Here is a round up of news and media reaction to yesterday's historic votes at the Churchwide Assembly of the Evangelical Lutheran Church in America.
The resolution passed by a vote of 559 to 451 and overturns previous church policy that prohibited participation of gays and lesbians in church ministries unless they were celibate.
Discussions about human sexuality have dominated the August 17-23 assembly in Minneapolis, the chief legislative authority of the 4.6 million-member denomination. More than half, or about 1,045, of the 2,000 participants are voting members at the gathering, themed "God's work. Our hands."
The assembly also approved a resolution committing the church to find ways for congregations that choose to do so to "recognize, support and hold publicly accountable life-long, monogamous, same-gender relationships." It did not use the word "marriage." It also approved, by a vote of 771-230, a resolution committing the church to respect the differences of opinions on the matter and honor the "bound consciences" of those who disagree.
ELCA shares a full-communion relationship with The Episcopal Church, which asserted the openess of its ordination process to gays and lesbians (Resolution D025) and called for "generous discretion" for the blessing of same-gender relationships (Resolution B012) at its July 8 - 17 General Convention in Anaheim, California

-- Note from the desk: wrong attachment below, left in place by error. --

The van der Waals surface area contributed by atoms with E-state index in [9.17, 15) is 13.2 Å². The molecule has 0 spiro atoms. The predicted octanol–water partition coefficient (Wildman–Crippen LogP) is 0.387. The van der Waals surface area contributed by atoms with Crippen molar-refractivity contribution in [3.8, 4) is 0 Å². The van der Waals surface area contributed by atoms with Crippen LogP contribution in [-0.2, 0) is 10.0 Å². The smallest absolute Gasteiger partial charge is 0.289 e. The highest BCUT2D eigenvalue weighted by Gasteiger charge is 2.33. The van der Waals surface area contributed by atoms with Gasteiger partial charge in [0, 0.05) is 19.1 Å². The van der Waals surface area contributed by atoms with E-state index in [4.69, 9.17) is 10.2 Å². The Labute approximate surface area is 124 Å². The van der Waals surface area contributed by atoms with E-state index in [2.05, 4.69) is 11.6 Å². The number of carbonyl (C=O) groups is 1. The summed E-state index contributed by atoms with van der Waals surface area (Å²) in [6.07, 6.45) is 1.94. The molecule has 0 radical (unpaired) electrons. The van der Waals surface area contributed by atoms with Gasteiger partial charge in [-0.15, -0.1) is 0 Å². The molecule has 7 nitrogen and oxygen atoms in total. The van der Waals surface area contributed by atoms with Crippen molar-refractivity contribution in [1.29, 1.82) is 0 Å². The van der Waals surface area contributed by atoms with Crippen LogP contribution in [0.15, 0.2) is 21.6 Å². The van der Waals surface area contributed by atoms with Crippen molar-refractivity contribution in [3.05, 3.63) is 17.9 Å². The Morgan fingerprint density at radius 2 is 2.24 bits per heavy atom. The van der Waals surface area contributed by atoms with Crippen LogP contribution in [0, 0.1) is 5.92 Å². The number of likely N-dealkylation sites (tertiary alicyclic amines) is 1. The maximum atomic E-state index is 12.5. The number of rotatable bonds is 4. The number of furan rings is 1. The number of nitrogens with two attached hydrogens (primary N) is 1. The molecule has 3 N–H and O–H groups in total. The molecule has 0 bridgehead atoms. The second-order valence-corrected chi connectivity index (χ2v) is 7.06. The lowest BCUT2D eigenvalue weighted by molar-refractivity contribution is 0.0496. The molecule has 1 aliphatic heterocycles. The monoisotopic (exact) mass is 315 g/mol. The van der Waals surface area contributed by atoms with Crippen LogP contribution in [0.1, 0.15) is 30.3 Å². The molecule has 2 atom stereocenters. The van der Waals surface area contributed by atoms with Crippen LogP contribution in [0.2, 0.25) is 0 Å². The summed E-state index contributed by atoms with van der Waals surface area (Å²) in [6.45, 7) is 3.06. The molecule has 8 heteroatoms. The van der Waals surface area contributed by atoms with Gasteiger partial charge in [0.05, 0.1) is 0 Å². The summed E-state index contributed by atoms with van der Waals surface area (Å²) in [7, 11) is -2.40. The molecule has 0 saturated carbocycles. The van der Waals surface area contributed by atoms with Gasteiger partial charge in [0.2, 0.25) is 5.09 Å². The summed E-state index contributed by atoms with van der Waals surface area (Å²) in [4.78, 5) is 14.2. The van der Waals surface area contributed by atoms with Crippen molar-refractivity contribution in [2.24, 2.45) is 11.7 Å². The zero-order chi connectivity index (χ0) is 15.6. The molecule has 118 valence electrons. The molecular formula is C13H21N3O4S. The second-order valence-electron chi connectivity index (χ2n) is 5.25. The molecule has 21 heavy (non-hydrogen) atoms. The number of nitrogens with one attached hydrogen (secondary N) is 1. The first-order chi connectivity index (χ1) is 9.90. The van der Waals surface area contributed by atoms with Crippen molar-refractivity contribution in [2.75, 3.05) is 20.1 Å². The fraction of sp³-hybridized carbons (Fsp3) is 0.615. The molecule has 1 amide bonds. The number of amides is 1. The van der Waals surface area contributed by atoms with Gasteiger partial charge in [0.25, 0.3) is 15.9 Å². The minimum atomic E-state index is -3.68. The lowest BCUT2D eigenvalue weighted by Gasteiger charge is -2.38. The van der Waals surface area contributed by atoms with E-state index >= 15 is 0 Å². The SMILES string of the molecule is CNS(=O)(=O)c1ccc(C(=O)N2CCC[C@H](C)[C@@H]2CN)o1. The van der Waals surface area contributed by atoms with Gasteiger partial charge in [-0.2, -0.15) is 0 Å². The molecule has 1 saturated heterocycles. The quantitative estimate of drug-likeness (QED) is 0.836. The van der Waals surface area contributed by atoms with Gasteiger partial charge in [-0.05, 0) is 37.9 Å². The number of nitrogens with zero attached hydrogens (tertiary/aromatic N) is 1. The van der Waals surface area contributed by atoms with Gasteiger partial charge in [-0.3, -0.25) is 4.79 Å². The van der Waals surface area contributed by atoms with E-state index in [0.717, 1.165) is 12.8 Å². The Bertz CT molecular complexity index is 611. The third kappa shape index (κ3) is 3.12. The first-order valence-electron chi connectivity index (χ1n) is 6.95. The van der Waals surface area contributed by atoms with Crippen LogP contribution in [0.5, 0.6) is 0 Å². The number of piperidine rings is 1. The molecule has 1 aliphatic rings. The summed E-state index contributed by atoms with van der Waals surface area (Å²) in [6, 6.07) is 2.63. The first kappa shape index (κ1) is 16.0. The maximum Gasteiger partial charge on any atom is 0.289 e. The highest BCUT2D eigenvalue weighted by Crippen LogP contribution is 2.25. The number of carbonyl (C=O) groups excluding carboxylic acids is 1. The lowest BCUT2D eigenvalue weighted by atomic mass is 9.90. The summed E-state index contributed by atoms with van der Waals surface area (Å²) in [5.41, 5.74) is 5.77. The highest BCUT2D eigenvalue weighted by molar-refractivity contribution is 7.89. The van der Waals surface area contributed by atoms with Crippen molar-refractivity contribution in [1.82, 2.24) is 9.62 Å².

Integrity rejoices at the news from Minneapolis that the Evangelical Lutheran Church in America (ELCA) today adopted all four of the resolutions before their Assembly regarding the fuller inclusion of the LGBT baptized in the work and witness of the Lutheran Church.
“Today’s action in Minneapolis is not just good news for gay and lesbian Lutherans, it is good news to all who strive for peace and justice and are committed to respecting the dignity of every human being,” said the Reverend Susan Russell, president of Integrity USA.
“For decades the faithful have prayed for justice to roll down like waters for the LGBT baptized in the Lutheran and Episcopal Churches. The Summer of 2009 has become that watershed moment we have prayed for.”
“We are delighted that our Lutheran brothers and sisters in Christ are joining The Episcopal Church in moving forward in mission with a commitment to include all God’s beloved equally. We look forward to opportunities to continue in our call to common mission with our Lutheran colleagues as we join together in proclaiming the Good News of God in Christ Jesus available to all.”